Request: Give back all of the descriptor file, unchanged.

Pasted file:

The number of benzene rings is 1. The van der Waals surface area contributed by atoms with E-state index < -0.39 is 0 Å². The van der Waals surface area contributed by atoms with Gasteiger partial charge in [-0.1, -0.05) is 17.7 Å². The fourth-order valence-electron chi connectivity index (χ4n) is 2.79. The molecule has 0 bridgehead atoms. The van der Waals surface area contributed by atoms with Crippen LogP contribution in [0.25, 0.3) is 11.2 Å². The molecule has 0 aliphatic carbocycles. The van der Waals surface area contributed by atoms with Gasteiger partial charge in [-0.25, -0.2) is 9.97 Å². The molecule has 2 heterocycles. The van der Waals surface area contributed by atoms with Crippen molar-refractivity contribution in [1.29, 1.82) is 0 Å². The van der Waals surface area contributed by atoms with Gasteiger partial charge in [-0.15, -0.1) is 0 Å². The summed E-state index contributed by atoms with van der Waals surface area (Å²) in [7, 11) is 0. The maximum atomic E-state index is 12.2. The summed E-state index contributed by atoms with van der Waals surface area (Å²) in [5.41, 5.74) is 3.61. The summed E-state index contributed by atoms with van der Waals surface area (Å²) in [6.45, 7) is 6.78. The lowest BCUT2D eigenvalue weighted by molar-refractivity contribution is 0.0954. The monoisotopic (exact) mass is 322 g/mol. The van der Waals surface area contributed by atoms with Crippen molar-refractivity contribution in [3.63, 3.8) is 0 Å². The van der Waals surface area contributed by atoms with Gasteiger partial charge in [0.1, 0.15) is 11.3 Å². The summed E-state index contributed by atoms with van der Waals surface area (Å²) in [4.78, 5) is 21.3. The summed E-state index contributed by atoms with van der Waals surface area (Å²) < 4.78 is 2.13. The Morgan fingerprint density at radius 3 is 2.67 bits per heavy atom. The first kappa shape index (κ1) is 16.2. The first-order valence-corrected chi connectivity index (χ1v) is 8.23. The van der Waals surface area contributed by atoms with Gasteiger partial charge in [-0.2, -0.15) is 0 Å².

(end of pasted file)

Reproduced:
The number of benzene rings is 1. The van der Waals surface area contributed by atoms with E-state index < -0.39 is 0 Å². The van der Waals surface area contributed by atoms with Gasteiger partial charge in [-0.1, -0.05) is 17.7 Å². The fourth-order valence-electron chi connectivity index (χ4n) is 2.79. The molecule has 0 bridgehead atoms. The van der Waals surface area contributed by atoms with Crippen LogP contribution in [0.25, 0.3) is 11.2 Å². The molecule has 0 aliphatic carbocycles. The van der Waals surface area contributed by atoms with Gasteiger partial charge in [-0.25, -0.2) is 9.97 Å². The molecule has 2 heterocycles. The van der Waals surface area contributed by atoms with Crippen molar-refractivity contribution in [1.29, 1.82) is 0 Å². The van der Waals surface area contributed by atoms with Gasteiger partial charge in [-0.15, -0.1) is 0 Å². The summed E-state index contributed by atoms with van der Waals surface area (Å²) in [7, 11) is 0. The maximum atomic E-state index is 12.2. The summed E-state index contributed by atoms with van der Waals surface area (Å²) in [5.41, 5.74) is 3.61. The summed E-state index contributed by atoms with van der Waals surface area (Å²) in [6.45, 7) is 6.78. The lowest BCUT2D eigenvalue weighted by molar-refractivity contribution is 0.0954. The monoisotopic (exact) mass is 322 g/mol. The van der Waals surface area contributed by atoms with Crippen molar-refractivity contribution in [3.63, 3.8) is 0 Å². The van der Waals surface area contributed by atoms with Gasteiger partial charge in [0.1, 0.15) is 11.3 Å². The summed E-state index contributed by atoms with van der Waals surface area (Å²) in [4.78, 5) is 21.3. The summed E-state index contributed by atoms with van der Waals surface area (Å²) < 4.78 is 2.13. The Morgan fingerprint density at radius 3 is 2.67 bits per heavy atom. The first kappa shape index (κ1) is 16.2. The first-order valence-corrected chi connectivity index (χ1v) is 8.23. The van der Waals surface area contributed by atoms with Gasteiger partial charge in [-0.2, -0.15) is 0 Å².